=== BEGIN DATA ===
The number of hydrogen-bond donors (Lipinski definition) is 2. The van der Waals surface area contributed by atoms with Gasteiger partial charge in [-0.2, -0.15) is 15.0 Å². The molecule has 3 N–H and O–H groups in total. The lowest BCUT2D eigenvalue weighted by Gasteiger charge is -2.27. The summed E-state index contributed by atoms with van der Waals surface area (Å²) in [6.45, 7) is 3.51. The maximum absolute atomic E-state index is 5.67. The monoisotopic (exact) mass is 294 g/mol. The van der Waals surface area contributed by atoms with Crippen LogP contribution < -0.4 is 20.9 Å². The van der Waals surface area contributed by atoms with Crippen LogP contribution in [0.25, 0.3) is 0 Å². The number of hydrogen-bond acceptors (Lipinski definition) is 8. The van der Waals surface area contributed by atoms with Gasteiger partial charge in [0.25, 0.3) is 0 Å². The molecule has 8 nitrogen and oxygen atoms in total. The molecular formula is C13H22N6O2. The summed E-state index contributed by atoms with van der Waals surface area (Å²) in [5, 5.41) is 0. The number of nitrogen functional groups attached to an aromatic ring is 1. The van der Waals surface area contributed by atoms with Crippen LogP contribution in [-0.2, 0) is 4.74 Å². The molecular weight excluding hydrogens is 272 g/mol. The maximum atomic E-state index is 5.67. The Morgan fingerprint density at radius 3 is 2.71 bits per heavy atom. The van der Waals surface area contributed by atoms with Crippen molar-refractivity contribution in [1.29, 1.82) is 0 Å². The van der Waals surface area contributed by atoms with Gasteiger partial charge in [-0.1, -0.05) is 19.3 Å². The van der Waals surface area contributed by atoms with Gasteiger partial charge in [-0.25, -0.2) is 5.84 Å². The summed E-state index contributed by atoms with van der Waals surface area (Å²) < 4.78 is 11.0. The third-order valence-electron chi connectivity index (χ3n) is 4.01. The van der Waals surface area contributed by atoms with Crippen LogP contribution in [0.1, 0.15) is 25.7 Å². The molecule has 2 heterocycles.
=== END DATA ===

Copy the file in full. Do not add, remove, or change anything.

The number of hydrogen-bond donors (Lipinski definition) is 2. The van der Waals surface area contributed by atoms with Gasteiger partial charge in [-0.2, -0.15) is 15.0 Å². The molecule has 3 N–H and O–H groups in total. The lowest BCUT2D eigenvalue weighted by Gasteiger charge is -2.27. The summed E-state index contributed by atoms with van der Waals surface area (Å²) in [6.45, 7) is 3.51. The maximum absolute atomic E-state index is 5.67. The monoisotopic (exact) mass is 294 g/mol. The van der Waals surface area contributed by atoms with Crippen LogP contribution < -0.4 is 20.9 Å². The van der Waals surface area contributed by atoms with Crippen LogP contribution in [0.25, 0.3) is 0 Å². The number of hydrogen-bond acceptors (Lipinski definition) is 8. The van der Waals surface area contributed by atoms with Gasteiger partial charge in [0.25, 0.3) is 0 Å². The molecule has 8 nitrogen and oxygen atoms in total. The molecular formula is C13H22N6O2. The summed E-state index contributed by atoms with van der Waals surface area (Å²) in [5, 5.41) is 0. The number of nitrogen functional groups attached to an aromatic ring is 1. The van der Waals surface area contributed by atoms with Crippen LogP contribution in [-0.2, 0) is 4.74 Å². The molecular weight excluding hydrogens is 272 g/mol. The maximum atomic E-state index is 5.67. The Morgan fingerprint density at radius 3 is 2.71 bits per heavy atom. The van der Waals surface area contributed by atoms with Crippen molar-refractivity contribution in [1.29, 1.82) is 0 Å². The van der Waals surface area contributed by atoms with Gasteiger partial charge in [-0.1, -0.05) is 19.3 Å². The van der Waals surface area contributed by atoms with Gasteiger partial charge in [-0.25, -0.2) is 5.84 Å². The summed E-state index contributed by atoms with van der Waals surface area (Å²) < 4.78 is 11.0. The third-order valence-electron chi connectivity index (χ3n) is 4.01. The van der Waals surface area contributed by atoms with Crippen LogP contribution in [0.1, 0.15) is 25.7 Å². The molecule has 2 heterocycles.